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2 March 2016

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Businesses that are well known for providing superb customer service have several characteristics in common:

they understand what customer service really means
they understand their customers and aim to fulfil their needs in every way every single person in the organisation wants to achieve this aim.

Customer service is the customer’s complete experience, from the second they enter a business or view a website, to the after-sales service, such as spare parts or repairs. Superb customer service means providing services that customers did not even know they wanted, but are delighted to find are provided.

Identifying Customer Needs

Effective customer service involves satisfying customer needs, so the first step is to find out what these are. All customers contact a business because they want something. Businesses use several methods to identify the needs of their customers quickly. E.g. restaurants, supermarkets, Argos, Thomas Cook

how do you think Chelsea FC identify the needs of their customers?

Common customer needs:

Make a purchase
Order a product or service
Obtain information
Ask for advice
Enquire about an order
Change an order
Report a problem
Ask for assistance or help
Return or exchange goods

Presentation Skills

What do other people see when you approach them? Someone who looks smart and professional, or someone who looks like they fell out of bed 10 minutes ago? Presentation skills have nothing to do with good looks, but everything to do with a welcoming smile, appropriate clothes and a smart appearance.

Personal presentation – uniforms, guides on hairstyles, jewellery, discrimination Body language – posture, facial expressions, gestures
working environment – tidy work area, cooperation and politeness towards staff

Interpersonal Skills
These relate to your attitude and behaviour towards other people.

Attitude – Be positive, leave problems behind
Behaviour – Courteous, respectful, honesty, thoughtful
First impressions and greetings – Nice reception areas, formal and polite greetings Interpersonal skills – Listening carefully, note taking, asking questions, positive responses, courtesy, concern, confidence, interest, thoughtfulness, respect, tact, efficiency Responding to customer behaviour – Watch customer body language, listen for their mood, choose words and timing carefully, see the whole picture

Communication Skills
You need to speak to your customers and how you do this is important. You must take into consideration:

Tone of voice – The way in which you say something, expressing yourself when you speak Pitch – The sound that you make when you speak, high/low,

loud/quiet Language – Use appropriate language, avoid slang and jargon

Pace – The speed at which you speak, speak slowly and clearly Listening skills – Active listening (concentrating on the speaker, notice their feelings), Reflective listening (restating what you hear at points during the conversation to check your understanding)

Scope of job role – Staff should know what they can and cannot do as part of their job and the type of issues they must refer to a supervisor. This should not stop them using their own initiative to resolve a straightforward problem quickly, providing they do not make arrangements or promises that are outside their authority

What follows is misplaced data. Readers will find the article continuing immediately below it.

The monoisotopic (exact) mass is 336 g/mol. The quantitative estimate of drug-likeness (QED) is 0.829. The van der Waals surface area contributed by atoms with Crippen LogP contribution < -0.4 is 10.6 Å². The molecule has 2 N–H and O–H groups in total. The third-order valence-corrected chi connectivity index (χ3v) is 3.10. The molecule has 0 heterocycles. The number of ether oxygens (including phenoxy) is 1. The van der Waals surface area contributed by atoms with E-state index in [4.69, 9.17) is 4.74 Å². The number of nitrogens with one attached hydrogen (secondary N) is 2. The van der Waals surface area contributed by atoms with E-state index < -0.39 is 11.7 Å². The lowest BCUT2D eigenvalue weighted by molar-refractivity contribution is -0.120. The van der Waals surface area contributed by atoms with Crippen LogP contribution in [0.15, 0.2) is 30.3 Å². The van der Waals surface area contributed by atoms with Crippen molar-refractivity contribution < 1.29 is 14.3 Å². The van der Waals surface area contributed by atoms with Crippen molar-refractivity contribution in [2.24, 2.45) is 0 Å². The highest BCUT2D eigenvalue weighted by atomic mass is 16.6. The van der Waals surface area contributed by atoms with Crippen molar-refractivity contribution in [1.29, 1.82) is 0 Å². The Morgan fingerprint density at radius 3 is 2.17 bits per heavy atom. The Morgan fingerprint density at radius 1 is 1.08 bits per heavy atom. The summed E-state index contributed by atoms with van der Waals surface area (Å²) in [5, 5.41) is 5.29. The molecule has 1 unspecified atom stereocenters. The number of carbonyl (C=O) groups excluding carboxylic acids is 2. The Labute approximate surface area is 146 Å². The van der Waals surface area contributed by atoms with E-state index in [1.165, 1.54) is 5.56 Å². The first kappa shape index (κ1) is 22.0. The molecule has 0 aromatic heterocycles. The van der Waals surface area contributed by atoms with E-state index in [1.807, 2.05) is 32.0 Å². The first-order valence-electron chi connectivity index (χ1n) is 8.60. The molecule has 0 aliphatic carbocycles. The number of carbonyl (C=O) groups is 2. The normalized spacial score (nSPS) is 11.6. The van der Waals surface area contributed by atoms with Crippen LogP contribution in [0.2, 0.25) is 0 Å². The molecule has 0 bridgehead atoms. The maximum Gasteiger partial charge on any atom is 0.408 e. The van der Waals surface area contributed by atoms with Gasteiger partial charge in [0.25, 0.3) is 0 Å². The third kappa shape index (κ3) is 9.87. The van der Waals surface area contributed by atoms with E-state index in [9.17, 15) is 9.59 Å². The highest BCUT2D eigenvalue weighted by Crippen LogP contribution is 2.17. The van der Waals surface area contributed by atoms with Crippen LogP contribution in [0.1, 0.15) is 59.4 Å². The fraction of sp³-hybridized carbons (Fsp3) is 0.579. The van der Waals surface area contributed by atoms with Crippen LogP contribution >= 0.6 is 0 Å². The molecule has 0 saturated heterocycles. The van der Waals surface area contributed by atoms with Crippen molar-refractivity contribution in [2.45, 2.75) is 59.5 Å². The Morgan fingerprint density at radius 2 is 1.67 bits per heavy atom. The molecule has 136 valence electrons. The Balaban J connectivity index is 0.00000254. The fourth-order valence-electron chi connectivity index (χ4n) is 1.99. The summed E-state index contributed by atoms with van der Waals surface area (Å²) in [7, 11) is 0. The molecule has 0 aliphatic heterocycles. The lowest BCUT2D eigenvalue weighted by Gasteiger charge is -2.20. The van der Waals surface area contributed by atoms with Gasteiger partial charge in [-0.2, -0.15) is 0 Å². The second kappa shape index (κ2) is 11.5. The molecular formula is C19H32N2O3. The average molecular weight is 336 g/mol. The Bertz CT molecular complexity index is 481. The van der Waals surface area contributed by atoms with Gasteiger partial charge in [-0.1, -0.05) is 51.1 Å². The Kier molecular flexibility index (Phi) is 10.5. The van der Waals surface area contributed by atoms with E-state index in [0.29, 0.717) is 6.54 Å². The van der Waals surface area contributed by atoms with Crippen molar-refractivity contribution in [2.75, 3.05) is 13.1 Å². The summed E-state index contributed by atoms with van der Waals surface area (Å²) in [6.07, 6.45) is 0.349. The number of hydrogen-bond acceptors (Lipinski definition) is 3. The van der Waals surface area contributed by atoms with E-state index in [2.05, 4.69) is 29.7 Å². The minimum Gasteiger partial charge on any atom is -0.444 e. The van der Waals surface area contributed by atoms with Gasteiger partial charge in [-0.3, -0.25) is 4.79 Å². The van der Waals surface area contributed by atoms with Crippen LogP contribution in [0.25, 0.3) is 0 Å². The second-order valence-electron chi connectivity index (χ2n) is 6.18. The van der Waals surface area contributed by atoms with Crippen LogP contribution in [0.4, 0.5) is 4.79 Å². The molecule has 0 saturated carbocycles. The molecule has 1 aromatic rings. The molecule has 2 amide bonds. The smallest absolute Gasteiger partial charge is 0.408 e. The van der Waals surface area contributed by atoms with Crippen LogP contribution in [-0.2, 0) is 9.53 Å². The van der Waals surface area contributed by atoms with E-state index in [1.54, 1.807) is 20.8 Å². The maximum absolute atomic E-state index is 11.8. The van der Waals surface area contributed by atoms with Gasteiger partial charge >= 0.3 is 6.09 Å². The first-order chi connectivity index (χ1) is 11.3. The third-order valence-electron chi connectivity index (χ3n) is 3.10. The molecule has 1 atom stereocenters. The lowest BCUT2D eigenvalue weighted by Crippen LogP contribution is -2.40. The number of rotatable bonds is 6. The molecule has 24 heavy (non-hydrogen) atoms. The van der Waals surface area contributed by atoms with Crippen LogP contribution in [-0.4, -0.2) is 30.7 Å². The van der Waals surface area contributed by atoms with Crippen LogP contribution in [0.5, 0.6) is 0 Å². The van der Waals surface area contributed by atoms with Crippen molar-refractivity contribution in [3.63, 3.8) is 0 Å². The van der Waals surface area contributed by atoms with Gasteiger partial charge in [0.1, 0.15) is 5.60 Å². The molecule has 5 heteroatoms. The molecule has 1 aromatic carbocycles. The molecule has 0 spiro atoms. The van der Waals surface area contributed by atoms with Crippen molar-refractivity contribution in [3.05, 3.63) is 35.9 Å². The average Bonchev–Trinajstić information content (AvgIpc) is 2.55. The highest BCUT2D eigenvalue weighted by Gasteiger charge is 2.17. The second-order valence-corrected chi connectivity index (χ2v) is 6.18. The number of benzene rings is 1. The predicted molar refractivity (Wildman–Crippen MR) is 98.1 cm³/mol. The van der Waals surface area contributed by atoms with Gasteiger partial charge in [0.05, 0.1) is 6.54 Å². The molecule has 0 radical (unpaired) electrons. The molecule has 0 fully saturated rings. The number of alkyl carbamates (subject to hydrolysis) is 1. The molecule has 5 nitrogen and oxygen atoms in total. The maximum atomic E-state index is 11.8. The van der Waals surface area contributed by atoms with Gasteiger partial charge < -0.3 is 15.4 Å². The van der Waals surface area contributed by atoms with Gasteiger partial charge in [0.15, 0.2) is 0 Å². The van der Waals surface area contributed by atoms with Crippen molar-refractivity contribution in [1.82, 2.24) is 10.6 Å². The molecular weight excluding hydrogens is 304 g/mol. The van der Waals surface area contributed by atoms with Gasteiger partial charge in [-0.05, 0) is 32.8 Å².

Knowledge of Products/ Services – You can only give customers accurate information and advise them about the best options to suit their needs if you have a good knowledge of the products and/ or services available. Because you cannot always memorise these, you also need to know where to find the information, such as in a catalogue, brochure or database.

Type and Quality of products/services

Businesses monitor and evaluate their customer service so that they can remedy problems and introduce improvements. This can be done in various ways. The methods used usually depend upon the size and type of business.

Informal customer feedback – easy and cheap; an example is a waiter asking you how your meal is when you are eating Customer questionnaires/comment cards – issued by many businesses e.g restaurants; these give the business an idea of how effective their customer service is. Question) – What do you think a disadvantage of this form of monitoring might be? Staff feedback – this is invaluable, and not just because it is free; many staff receive or overhear customer comments, both positive and negative. In addition, if staffs are unhappy and leave to work elsewhere, it is sensible to find out why. Mystery customers – employed to visit stores to assess staff. They may also check competitor’s stores to compare service levels. (Question) – What things do you think a mystery shopper will be looking out for? Complaints and compliment letters – encouraged by many organisations as a form of feedback; If several similar complaints are received, there is obviously a problem that needs immediate attention. This is why organisations record the complaints they receive and then check to see if there are any common factors.

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BTEC BUSINESS LEVEL 2 UNIT 11 P1-P5. (2 March 2016). Retrieved from

"BTEC BUSINESS LEVEL 2 UNIT 11 P1-P5" StudyScroll, 2 March 2016,

StudyScroll. (2016). BTEC BUSINESS LEVEL 2 UNIT 11 P1-P5 [Online]. Available at: [Accessed: 30 September, 2023]

"BTEC BUSINESS LEVEL 2 UNIT 11 P1-P5" StudyScroll, Mar 2, 2016. Accessed Sep 30, 2023.

"BTEC BUSINESS LEVEL 2 UNIT 11 P1-P5" StudyScroll, Mar 2, 2016.

"BTEC BUSINESS LEVEL 2 UNIT 11 P1-P5" StudyScroll, 2-Mar-2016. [Online]. Available: [Accessed: 30-Sep-2023]

StudyScroll. (2016). BTEC BUSINESS LEVEL 2 UNIT 11 P1-P5. [Online]. Available at: [Accessed: 30-Sep-2023]

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